What's Your Ticket-buying IQ?
If you've ever found yourself standing outside Gund Arena, waiting for tickets to go on sale, and ended up with a seat closer to the ceiling than to the stage, then you need to read this. Getting good seats is one part luck and three parts planning. No matter what type of ticket-buyer you are — take this brief quiz to find out — we've got information to help you.
1. When tickets went on sale for Green Day's summer tour, coming to Cleveland State University's Wolstein Center May 6, you:
a) got out your camping gear and roughed it outside of the box office just before tickets went on sale.
b) staked your chances on getting tickets from a scalper outside the show.
c) searched StubHub.com for "Green Day" and hoped for the best.
d) were able to order tickets online a week before everyone else because you're a member of the fan club.
2. "Hairspray" is coming to Playhouse Square Center in June. You may be a sucker for '60s-inspired show tunes, but you don't want to end up a sucker with nosebleed seats. You:
a) grab the phone at 9:59 a.m. the day the tickets go on sale at 10 a.m.
b) call up your regular ticket dealer and pay twice face value for so-so seats.
c) find people selling tickets on eBay and let the bidding wars begin.
d) get first dibs on seats because you're a Playhouse Square donor.
3. You're sure this is the year the Indians will break that 56-year streak and win the World Series. You:
a) use Ticketmaster's new online Team Exchange program, which allows season ticket-holders to sell tickets they don't want.
b) get out a permanent marker and cardboard for a homemade "I need tickets" sign.
c) spend hours at the computer, checking prices, bidding and re-bidding.
d) convince your office to go in on a set of season tickets, then snap up seats for the games you want to see.
Mostly A's: The Traditionalist
Ticketmaster allows you to buy tickets for events over the phone, on the Internet, at one of its retail locations or at the venue itself. Every method sells from the same pool of tickets, so there are multiple "first in lines." Camping out hours before tickets go on sale won't do any good: There's often a lottery to determine who gets first choice. New programs, such as TeamExchange, help even the playing field, but your best bet is to try early and keep trying in case additional seats open up closer to the date.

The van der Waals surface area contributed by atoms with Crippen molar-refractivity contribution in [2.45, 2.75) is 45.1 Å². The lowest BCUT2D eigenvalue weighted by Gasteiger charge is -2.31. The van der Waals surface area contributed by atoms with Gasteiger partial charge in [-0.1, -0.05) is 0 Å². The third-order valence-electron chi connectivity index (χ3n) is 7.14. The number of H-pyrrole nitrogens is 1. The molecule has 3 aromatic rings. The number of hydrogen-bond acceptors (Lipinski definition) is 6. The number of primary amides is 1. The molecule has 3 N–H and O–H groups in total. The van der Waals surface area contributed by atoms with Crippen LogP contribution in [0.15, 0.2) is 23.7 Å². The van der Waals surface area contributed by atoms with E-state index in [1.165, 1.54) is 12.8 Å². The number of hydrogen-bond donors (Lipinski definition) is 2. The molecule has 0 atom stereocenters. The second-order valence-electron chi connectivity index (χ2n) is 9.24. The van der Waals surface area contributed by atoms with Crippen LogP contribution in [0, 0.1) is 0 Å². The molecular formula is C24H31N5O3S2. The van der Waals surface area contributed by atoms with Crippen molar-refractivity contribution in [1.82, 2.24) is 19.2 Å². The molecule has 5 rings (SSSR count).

Mostly B's: The Risk Taker
This is a chancy option, and you'll need to watch out for unlicensed (and illegal) ticket-sellers, the ones not advertising their prices up front. One such scalper standing outside the Josh Groban concert admitted that ticket scalping is a "gray area" of the law, equivalent to driving 5 miles over the speed limit. Keep in mind there's no guarantee you'll get what you pay for with unlicensed scalpers, and you have no refund option in the case of a rainout or cancellation.
Mostly C's: The Cyber Buyer
Online sites aren't bad options, but it can be difficult to get a deal on them. In March, tickets for Green Day's summer tour were selling on eBay for around $75 each (twice face value) and around $100 on StubHub.com. Read those user agreements carefully, because eBay says the company cannot ensure that you'll get what you pay for, but StubHub.com guarantees buyers they will receive what they order.
Mostly D's: Joe in the Know
Without being a VIP, you can still get VIP seats. Being a member of a band's fan club, while sometimes requiring a membership fee, often gives you first crack at tickets. Also, nonprofit organizations such as the Playhouse Square Foundation reward donors by giving them a chance to buy tickets weeks before the general public. Gund Arena gives its Cavs season-ticket holders a chance to buy tickets first to all arena events. So if you're willing to invest some time and money, this is probably your best bet.
12:00 AM EST
April 28, 2005